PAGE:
23 November 2015 07:20:45 IST

10% of listed cos have wiped out shareholder wealth

Fallout of global commodity downturn, high interest costs, failure to innovate

The recent initial public offering (IPO) by low-cost carrier IndiGo raised quite a few eyebrows as the company’s net worth had turned into a negative ₹139 crore as of June 30, 2015 from ₹426 crore just a quarter earlier due to a massive dividend payout.

But companies whose entire shareholder wealth has been wiped out are not rare in the Indian market.

A BusinessLine analysis shows that out of 3,133 listed companies, as many as 285 had a negative net worth towards the end of fiscal year 2014-15 (FY15).

This was more than twice the number of such companies in 2011. Among the big ones, Suzlon Energy, Lanco Infratech and Shree Renuka Sugars witnessed a sharp reversal. From being in the black in 2011, their net worth slid into the red by 2015.

What’s worse, nearly half of those with a negative net worth in 2011 saw further deterioration by 2015. Tata Teleservices (Maharashtra), Jet Airways, Quadrant Televentures, Shah Alloys and LML are some examples.

Investors can, however, draw some comfort from the fact that 86 per cent of these stocks were from the micro-cap (market capitalisation of less than ₹100 crore) segment.

Why they’re negative Many companies witnessed net worth erosion due to the global downturn in commodities. Take steel companies, for instance; their realisations have been hurt by the weakness in the global steel industry.

The surge in cheap steel imports from countries such as China has hit the sales of domestic steel manufacturers. Visa Steel and Jai Balaji Industries are cases in point.

Similarly, the fall in sugar prices amid the glut in the global market has adversely impacted sugar companies. The rising cane prices in India have only added to their woes. Those affected include bigwigs such as Shree Renuka Sugars and smaller players such as Mawana Sugars and Simbhaoli Sugars.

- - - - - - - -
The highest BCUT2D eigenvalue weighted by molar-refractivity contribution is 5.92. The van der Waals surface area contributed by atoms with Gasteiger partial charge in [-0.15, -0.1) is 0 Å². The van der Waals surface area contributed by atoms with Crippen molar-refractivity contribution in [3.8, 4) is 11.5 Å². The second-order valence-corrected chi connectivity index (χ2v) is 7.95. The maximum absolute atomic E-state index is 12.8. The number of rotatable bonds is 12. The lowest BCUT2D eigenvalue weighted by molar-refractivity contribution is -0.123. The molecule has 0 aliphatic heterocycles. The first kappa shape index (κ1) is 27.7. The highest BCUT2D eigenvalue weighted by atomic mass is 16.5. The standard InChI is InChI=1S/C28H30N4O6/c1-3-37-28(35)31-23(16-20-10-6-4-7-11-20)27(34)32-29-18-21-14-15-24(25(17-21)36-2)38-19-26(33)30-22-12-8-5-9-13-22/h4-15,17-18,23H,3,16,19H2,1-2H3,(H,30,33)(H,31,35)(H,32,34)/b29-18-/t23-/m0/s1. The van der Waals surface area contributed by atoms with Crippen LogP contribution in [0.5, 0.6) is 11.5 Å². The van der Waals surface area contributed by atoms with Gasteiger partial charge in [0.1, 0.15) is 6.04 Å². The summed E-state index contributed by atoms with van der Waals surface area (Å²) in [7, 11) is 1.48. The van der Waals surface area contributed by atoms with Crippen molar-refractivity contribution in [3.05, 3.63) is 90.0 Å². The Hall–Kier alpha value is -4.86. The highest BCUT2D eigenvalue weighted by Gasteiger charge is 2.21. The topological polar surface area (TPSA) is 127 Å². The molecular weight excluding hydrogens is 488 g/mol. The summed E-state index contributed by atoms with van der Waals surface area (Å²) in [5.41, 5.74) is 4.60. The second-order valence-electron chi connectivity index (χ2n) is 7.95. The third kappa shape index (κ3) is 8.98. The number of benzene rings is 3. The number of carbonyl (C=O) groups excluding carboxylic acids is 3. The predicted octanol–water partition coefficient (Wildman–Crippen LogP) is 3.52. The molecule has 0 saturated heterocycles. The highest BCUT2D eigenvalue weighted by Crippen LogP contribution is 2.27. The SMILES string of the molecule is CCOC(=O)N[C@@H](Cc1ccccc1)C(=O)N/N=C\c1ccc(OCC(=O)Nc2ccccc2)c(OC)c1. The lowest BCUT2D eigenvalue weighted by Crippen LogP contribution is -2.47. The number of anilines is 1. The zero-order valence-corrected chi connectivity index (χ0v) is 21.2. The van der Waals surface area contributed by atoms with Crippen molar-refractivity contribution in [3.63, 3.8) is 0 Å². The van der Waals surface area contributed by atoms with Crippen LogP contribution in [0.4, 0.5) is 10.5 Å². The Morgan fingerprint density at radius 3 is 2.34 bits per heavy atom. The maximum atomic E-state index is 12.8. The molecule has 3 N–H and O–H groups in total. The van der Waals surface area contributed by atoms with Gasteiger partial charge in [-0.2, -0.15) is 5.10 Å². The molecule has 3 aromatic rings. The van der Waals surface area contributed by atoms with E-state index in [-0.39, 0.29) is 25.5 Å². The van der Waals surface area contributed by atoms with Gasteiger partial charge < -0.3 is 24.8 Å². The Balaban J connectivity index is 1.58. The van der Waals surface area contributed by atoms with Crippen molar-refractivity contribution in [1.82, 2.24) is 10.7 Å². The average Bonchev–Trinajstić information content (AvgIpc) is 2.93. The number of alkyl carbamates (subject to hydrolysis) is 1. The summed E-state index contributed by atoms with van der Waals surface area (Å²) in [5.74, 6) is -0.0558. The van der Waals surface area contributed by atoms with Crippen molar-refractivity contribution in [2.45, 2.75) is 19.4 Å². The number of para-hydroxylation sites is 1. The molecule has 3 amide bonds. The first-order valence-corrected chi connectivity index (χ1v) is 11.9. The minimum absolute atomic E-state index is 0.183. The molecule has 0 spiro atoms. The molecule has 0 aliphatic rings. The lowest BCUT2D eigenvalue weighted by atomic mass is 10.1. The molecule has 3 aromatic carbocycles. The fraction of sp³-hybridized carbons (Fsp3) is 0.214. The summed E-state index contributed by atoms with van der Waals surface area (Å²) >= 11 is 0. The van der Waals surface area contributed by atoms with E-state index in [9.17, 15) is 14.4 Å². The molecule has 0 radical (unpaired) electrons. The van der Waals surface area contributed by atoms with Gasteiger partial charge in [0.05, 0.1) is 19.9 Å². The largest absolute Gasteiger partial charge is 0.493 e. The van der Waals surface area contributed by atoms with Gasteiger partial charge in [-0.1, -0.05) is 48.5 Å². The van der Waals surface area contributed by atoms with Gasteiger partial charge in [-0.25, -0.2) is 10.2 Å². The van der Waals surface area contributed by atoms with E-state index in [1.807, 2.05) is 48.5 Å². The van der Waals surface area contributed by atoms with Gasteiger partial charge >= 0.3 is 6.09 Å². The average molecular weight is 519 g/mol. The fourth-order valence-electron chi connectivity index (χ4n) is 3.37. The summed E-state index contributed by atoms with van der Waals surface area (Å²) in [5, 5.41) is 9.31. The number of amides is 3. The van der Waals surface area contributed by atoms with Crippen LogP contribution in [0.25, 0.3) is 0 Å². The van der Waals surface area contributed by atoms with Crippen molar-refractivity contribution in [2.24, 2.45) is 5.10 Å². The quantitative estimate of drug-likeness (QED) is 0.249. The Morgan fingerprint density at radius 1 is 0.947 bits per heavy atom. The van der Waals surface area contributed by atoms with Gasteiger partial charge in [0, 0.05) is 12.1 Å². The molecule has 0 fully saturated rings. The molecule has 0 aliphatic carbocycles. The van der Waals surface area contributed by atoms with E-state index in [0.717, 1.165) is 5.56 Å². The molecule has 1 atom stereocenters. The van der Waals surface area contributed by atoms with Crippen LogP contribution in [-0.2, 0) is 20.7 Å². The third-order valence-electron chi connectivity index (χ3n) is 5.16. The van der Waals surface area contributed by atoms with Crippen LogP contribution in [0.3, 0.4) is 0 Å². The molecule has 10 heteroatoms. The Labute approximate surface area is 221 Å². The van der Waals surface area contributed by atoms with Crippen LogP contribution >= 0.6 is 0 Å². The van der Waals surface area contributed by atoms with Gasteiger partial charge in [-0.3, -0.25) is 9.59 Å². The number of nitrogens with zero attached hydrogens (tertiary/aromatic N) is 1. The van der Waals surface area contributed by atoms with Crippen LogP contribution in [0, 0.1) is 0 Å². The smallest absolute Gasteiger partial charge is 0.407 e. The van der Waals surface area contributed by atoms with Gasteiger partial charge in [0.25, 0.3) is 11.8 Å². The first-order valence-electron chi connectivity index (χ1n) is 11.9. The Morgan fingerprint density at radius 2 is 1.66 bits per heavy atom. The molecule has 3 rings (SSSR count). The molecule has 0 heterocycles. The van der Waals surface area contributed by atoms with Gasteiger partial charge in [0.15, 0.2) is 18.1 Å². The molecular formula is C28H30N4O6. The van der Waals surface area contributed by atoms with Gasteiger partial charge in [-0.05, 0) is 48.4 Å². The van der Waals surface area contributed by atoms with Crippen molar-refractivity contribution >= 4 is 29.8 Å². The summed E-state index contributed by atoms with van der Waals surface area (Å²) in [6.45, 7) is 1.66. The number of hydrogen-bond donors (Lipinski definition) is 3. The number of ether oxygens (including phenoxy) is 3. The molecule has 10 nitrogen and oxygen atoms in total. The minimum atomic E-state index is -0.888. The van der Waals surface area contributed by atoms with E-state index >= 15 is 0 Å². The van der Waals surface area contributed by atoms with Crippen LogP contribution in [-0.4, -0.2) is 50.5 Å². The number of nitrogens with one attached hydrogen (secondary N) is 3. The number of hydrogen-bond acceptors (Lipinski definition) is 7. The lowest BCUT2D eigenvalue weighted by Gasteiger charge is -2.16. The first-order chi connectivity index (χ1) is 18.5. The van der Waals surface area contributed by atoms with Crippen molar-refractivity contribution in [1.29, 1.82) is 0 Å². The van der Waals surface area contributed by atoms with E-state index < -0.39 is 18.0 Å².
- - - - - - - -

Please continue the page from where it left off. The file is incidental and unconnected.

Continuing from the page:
Companies such as Lanco Infratech, Jet Airways, Jai Balaji Industries and EL Forge have significant debt on their books. High interest costs have contributed to the erosion of their net worth.

For Hindustan Motors, maker of the Ambassador car, the failure to innovate even as demand for the car dropped has been its undoing.

The company was finally forced to shut down its manufacturing plant in West Bengal last year.

Likewise, Moser Baer India, a manufacturer of CDs and DVDs, which are no longer popular, has been losing out. Cheaply available Chinese products further added to its woes. Zenith Computers, too, suffered due to consumers gravitating towards smart phones and tablets.

Stock price up However, investors seem to have taken a lenient view on some of these companies, showing a willingness to buy their stock. This has mostly been due to hopes of their prospects improving.

The stock of Jet Airways, for instance, has run up 75 per cent over the past year in anticipation of gains from higher passenger traffic and lower ATF (aviation turbine fuel) costs due to the fall in crude prices.

Similarly, Shree Renuka Sugars has made big gains over the past week or so on the back of rising global sugar prices.

Stocks of Mawana Sugars and Simbhaoli Sugars, too, have surged on hopes of a better price outlook.